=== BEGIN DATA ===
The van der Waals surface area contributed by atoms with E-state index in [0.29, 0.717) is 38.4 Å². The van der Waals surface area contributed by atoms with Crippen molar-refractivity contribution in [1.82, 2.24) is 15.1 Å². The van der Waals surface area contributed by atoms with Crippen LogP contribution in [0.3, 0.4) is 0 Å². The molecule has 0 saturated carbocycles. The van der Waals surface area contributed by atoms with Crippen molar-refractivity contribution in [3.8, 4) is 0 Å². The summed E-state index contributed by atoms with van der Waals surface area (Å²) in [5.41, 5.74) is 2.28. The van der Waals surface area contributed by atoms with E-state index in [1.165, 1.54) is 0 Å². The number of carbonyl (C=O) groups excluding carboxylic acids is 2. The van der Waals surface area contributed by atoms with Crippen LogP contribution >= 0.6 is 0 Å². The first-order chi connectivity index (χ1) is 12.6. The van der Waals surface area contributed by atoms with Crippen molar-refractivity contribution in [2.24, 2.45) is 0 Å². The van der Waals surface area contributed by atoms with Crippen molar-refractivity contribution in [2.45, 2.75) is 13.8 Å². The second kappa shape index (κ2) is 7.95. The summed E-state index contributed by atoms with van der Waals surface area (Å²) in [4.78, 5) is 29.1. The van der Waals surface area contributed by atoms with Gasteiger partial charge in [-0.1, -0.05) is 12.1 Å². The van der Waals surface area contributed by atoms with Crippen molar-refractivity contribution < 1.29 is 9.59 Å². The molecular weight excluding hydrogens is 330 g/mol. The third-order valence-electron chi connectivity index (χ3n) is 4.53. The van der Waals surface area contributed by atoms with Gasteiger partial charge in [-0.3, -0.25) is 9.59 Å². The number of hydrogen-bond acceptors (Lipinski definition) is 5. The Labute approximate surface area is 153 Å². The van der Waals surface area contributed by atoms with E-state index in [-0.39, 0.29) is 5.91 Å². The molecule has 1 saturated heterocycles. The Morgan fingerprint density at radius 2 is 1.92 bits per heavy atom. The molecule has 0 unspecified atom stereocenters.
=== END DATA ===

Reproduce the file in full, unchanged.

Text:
The van der Waals surface area contributed by atoms with E-state index in [0.29, 0.717) is 38.4 Å². The van der Waals surface area contributed by atoms with Crippen molar-refractivity contribution in [1.82, 2.24) is 15.1 Å². The van der Waals surface area contributed by atoms with Crippen LogP contribution in [0.3, 0.4) is 0 Å². The molecule has 0 saturated carbocycles. The van der Waals surface area contributed by atoms with Crippen molar-refractivity contribution in [3.8, 4) is 0 Å². The summed E-state index contributed by atoms with van der Waals surface area (Å²) in [5.41, 5.74) is 2.28. The van der Waals surface area contributed by atoms with E-state index in [1.165, 1.54) is 0 Å². The number of carbonyl (C=O) groups excluding carboxylic acids is 2. The van der Waals surface area contributed by atoms with Crippen LogP contribution >= 0.6 is 0 Å². The first-order chi connectivity index (χ1) is 12.6. The van der Waals surface area contributed by atoms with Crippen molar-refractivity contribution in [2.24, 2.45) is 0 Å². The van der Waals surface area contributed by atoms with Crippen molar-refractivity contribution in [2.45, 2.75) is 13.8 Å². The second kappa shape index (κ2) is 7.95. The summed E-state index contributed by atoms with van der Waals surface area (Å²) in [4.78, 5) is 29.1. The van der Waals surface area contributed by atoms with Gasteiger partial charge in [-0.1, -0.05) is 12.1 Å². The van der Waals surface area contributed by atoms with Crippen molar-refractivity contribution < 1.29 is 9.59 Å². The molecular weight excluding hydrogens is 330 g/mol. The third-order valence-electron chi connectivity index (χ3n) is 4.53. The van der Waals surface area contributed by atoms with Gasteiger partial charge in [-0.3, -0.25) is 9.59 Å². The number of hydrogen-bond acceptors (Lipinski definition) is 5. The Labute approximate surface area is 153 Å². The van der Waals surface area contributed by atoms with E-state index in [-0.39, 0.29) is 5.91 Å². The molecule has 1 saturated heterocycles. The Morgan fingerprint density at radius 2 is 1.92 bits per heavy atom. The molecule has 0 unspecified atom stereocenters.